Wilmington’s New Light Theatre—launched in 2018 by Lena Mucchetti, Tom Mucchetti and Newton Buchanan—will present its first production in Delaware with William Shakespeare’s Othello, Jan. 29 through Feb. 2 at the Delaware Historical Society in downtown Wilmington.
So, why is this their first production staged in Delaware? “We’re a Delaware-based theater company, and we’ve very much wanted to perform here,” says Artistic Director Lena Mucchetti. “But performance space in Delaware has been hard to come by, particularly the size and scale we need to accommodate a musical.”
Buchanan, who also plays the lead role of Othello, agrees. “Finding space that not only fits our production and technical needs, but also is cost effective, is a challenge. We found it particularly difficult to find capable and affordable venues in Wilmington, leading us to have our shows and fundraisers outside of Delaware.”
But Othello, Mucchetti notes, is more flexible in terms of production elements, and the Delaware Historical Society’s (DHS) space affords them the intimacy they were seeking.
“That [the production’s flexibility] stoked our creativity and resourcefulness and we landed in DHS,” Buchanan says. “As a co-founder, I hope we can facilitate a larger movement for the performing arts in Wilmington or at least start the discussion about making it easier for any company to produce here while making it accessible to everyone.”
For the production, New Light is occupying DHS’ second floor Copeland Room, and Mucchetti says they’re excited to explore ways to turn a “found space” into a theatrical space.
“We’ve used DHS in the past to host theater education workshops, and we were struck by the interesting architecture in the room and cultural significance of the museum itself,” Mucchetti says.
She is also thrilled that (finally) performing in Wilmington brings the production closer to its beneficiary, the Delaware Coalition Against Domestic Violence (DCADV), which is based downtown.
New Light Theatre’s mission is to use each production to raise awareness and support for thematically connected charities that bring light to the darkness of the world. The theater’s inaugural production was Next to Normal, which ran for one weekend in August 2018 at the Limelight Performing Arts Center in West Chester, Pa. The sold-out run enabled the organization to provide funds for The Brain and Behavior Research Foundation as well as focus future work on that model of giving back.
“Our Othello—set in an intimate venue, with a small cast and stripped-down production elements—will more deeply explore themes of domestic abuse and toxic masculinity in the play that are still incredibly relevant in present day, while we raise support and awareness for DCADV and the resources they can provide for victims of domestic violence,” Mucchetti says.
“We’re so fortunate to partner with DCADV,” says Othello Director Allen Radway, himself a Philly-based director and actor. “Their work lends a gravity that will help guide ours, as we find our footing in a story that serves as a virtual roadmap of toxic masculinity.”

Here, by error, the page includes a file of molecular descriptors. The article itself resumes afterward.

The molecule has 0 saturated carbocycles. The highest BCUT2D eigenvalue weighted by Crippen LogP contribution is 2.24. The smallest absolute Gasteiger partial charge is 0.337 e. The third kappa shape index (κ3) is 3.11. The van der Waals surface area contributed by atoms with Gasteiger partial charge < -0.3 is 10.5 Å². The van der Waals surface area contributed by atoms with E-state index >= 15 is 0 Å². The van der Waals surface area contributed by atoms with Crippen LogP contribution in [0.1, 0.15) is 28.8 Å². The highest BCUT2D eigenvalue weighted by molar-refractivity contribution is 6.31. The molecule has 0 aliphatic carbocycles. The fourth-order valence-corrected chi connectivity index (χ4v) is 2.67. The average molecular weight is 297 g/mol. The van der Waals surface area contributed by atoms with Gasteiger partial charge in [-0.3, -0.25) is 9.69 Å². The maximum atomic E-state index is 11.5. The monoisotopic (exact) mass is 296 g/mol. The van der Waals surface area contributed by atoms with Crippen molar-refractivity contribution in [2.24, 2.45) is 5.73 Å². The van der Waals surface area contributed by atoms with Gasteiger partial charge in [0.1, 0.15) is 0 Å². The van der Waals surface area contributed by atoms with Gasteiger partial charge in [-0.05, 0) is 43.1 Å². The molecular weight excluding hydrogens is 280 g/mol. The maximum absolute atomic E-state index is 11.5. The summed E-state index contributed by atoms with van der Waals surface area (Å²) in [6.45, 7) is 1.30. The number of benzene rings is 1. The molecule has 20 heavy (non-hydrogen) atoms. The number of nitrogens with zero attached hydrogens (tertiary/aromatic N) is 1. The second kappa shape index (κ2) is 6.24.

As one of Shakespeare’s most notable works, this tragedy of passion and poison finds one of his greatest romances crossing paths with one of his ultimate villains.
A victorious General Othello discovers that those who have lauded his military triumph might not approve of his marriage to a white senator’s daughter. Believing he can win over his adopted homeland through dutiful service and the love of his wife Desdemona, they depart for Cyprus. Unfortunately, this is the precise opportunity the malicious Iago needs to destroy them all.
“I’m really interested in exploring the area between absolutes in our production,” says Radway. “Shakespeare gives us so many contrasting lenses through which to view the story—light and dark, love and fear, otherness and ‘us’-ness, power and vulnerability, gender, race, moral distinctions, truth…the list goes on.
“It’s so easy to forget, in our polarized political landscape, that we do most of our living in between such absolutes.”
Othello features a cast of 11 actors from the Philadelphia and Delaware areas, including Fred Andersen, Megan Bellwoar, Newton Buchanan, Cameron DelGrosso, Elsa Kegelman, Sol Madariaga, Kevin McCann, Ryan Mikles, Lena Mucchetti, Edward Snyder and Yannick Trapman-O’Brien.
This will be Buchanan’s second time stepping into the role of Othello. “My first time around I was arguably too young to portray the general. Having lived a bit more life since then, I can already sense a difference in my interpretation,” he says.
“The Moor of Venice is a strong, complex character,” Buchanan says. “Not perfect by any means, yet important in the story of human nature, reputation, and bias/prejudice. Taking on this role is intimidating and exciting all at once—I’m honored to help tell this story.”
New Light Theatre also provides opportunities for students and emerging artists to work alongside professionals. As such, they’ve welcomed Ryan Mikles, a junior Theater major at Temple University, who is composing an original soundscape for the production.
Othello will be presented at the Delaware Historical Society, 504 N. Market St.
Tickets, ranging from $15-$20, are available at newlighttheatre.com.
This post appears courtesy of Out & About Magazine—view the original article here. Stayed tuned IN for the #inWilm review of the production!